New high tackle laws from 3 January 2017

World Rugby has announced a number of changes to the Laws of the Game to help eliminate the high tackle and reduce the risk of serious injuries.

  • Law changes globally from 3 January
  • Changes effectively lower the acceptable height of a rugby tackle
  • Approach informed by largest-ever study identifying most common situations leading to head injuries
  • World Rugby data shows 76% of head injuries are caused in the tackle
  • Players, coaches and match officials urged to be proactive in changing culture

 

The 3rd January 2017 sees a major shift in the laws of the game as World Rugby brings in a zero-tolerance approach to reckless and accidental head contact.

In a bid to reduce injuries in the sport, World Rugby has redefined illegal high tackle categories and increased sanctions to deter high tackles via a revised set of law application guidelines. In effect, the changes aim to ensure that the head is a no-go area.

The changes introducing minimum on-field sanctions for reckless and accidental contact with the head, effectively lowering the acceptable height of the tackle.

The new approach, which differs from the previously announced Law Trials in 2017, was approved by the World Rugby Council after extensive expert, independent and union evaluation, and combines with new set of disciplinary sanctions and a re-focus of match officials on dangerous play. The WR data involving over 1500 elite matches confirmed that 76 per cent of all head injuries occur in the tackle, that the incidence of injury for the tackler is more than two and a half times greater than the ball-carrier and that tackle height is a contributing factor.

World Rugby Chairman Bill Beaumont said: “World Rugby continues to be proactive in aligning with the latest evidence-based recommendations in this priority player welfare area to ensure players and coaches at all levels of the game are appropriately educated, managed and protected when it comes to head impacts and injury within the environment of a contact sport.”

Ireland prop Tadhg Furlong, representing the International Rugby Players’ Association (IRPA) said, “When it comes to protecting the head and neck of players, everyone is rightly very cautious now. The culture around concussion has completely changed and it’s no longer acceptable for players to continue in a game if they’re even suspected of having a concussion. When it comes to dealing effectively with concussion in sport, rugby is at the forefront. The IRPA supports any measure that protects our welfare and we are in favour of this initiative, which we believe will help further to reduce head and neck injuries at all levels of the game. Rugby is a physical sport and there will always be a level of injury risk associated with it but the sport is doing as much as it can to make it as safe as possible.”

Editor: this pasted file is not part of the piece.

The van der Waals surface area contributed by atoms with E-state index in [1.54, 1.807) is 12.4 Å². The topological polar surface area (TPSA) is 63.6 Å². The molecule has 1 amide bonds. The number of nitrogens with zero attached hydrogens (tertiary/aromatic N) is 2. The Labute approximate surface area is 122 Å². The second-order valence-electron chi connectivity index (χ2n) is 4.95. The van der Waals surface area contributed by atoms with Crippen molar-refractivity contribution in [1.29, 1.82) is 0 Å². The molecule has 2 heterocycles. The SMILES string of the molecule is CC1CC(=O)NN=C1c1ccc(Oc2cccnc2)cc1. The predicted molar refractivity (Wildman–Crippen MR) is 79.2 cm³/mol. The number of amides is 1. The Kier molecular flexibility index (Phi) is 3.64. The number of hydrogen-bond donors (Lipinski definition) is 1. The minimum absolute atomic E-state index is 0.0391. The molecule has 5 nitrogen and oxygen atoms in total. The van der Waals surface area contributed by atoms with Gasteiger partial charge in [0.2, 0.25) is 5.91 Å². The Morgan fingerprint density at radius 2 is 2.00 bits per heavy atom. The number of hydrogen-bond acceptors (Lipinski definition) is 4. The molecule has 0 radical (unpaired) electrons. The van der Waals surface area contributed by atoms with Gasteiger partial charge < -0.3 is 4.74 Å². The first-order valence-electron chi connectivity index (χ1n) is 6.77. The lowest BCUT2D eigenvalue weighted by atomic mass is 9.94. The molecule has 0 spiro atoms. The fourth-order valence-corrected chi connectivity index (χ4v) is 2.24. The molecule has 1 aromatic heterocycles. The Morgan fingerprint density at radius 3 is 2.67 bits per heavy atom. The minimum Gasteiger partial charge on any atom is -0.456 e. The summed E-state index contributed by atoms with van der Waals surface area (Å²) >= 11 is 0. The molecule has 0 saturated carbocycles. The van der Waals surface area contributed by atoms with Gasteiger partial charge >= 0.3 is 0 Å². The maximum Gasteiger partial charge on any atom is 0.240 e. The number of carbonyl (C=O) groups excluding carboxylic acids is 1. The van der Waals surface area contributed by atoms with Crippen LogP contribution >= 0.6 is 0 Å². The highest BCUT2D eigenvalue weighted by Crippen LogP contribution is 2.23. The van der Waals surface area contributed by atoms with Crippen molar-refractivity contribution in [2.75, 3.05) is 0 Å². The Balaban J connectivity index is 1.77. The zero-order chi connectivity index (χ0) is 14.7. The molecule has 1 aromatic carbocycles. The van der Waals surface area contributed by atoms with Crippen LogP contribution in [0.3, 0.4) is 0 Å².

The new laws

From 3 January 2017, two new categories of dangerous tackles within Law 10 will carry penalty offences to deter and eradicate high tackles:

Reckless tackle

A player is deemed to have made reckless contact during a tackle or attempted tackle or during other phases of the game if in making contact, the player knew or should have known that there was a risk of making contact with the head of an opponent, but did so anyway. This sanction applies even if the tackle starts below the line of the shoulders. This type of contact also applies to grabbing and rolling or twisting around the head/neck area even if the contact starts below the line of the shoulders.

Minimum sanction: Yellow card
Maximum sanction: Red card

Accidental tackle

When making contact with another player during a tackle or attempted tackle or during other phases of the game, if a player makes accidental contact with an opponent’s head, either directly or where the contact starts below the line of the shoulders, the player may still be sanctioned. This includes situations where the ball-carrier slips into the tackle.

Minimum sanction: Penalty

 

For examples of the new recommended sanctions visit World Rugby Laws page and click on Law Application Guidelines

Let us know what you think of the new laws? Will they affect you? Are you already refereeing to these standards?

 

4 Comments

  1. This revised law will allow smaller players back into the game considering that the ball carrier will be allowed to slip down in a tackle.
    Also what is there to stop an attacking ball carrier (as many players do) from dropping his head as he barges into a opponent when trying to break the defending teams line?

    • Your wrong Henry. The way I read the article it says which would include the exception your referring to. (For Accidental contacts)The onus is being placed squarely on the tackler. Get used to it everyone-smile.

  2. As a boy I was always coached to “tackle low”. this instruction was even given to bigger guys. Make it a habit, then you won’t incur unnecessary penalties!

  3. Firstly I would love to see Rugby, NOT ROUGHBY
    Brute Force and Ignorance, and Referees not abiding by the Laws, eg the ball carrier is allowed to shoulder Charge, or Head charge, but the Tackler must yse his Arms. Wake up
    Also watch how the Laws change in the last 15 to 20 minutes to ensure a win for a side, as I predicted for the World Cup in Australia , South Africa wouls lose to England because of the referee, and go back and watch previous matches, and that England would win as they had the Best Pro Fowlers
    Like many of my playing Mates we hardly ever watch this Roughby
    Regards

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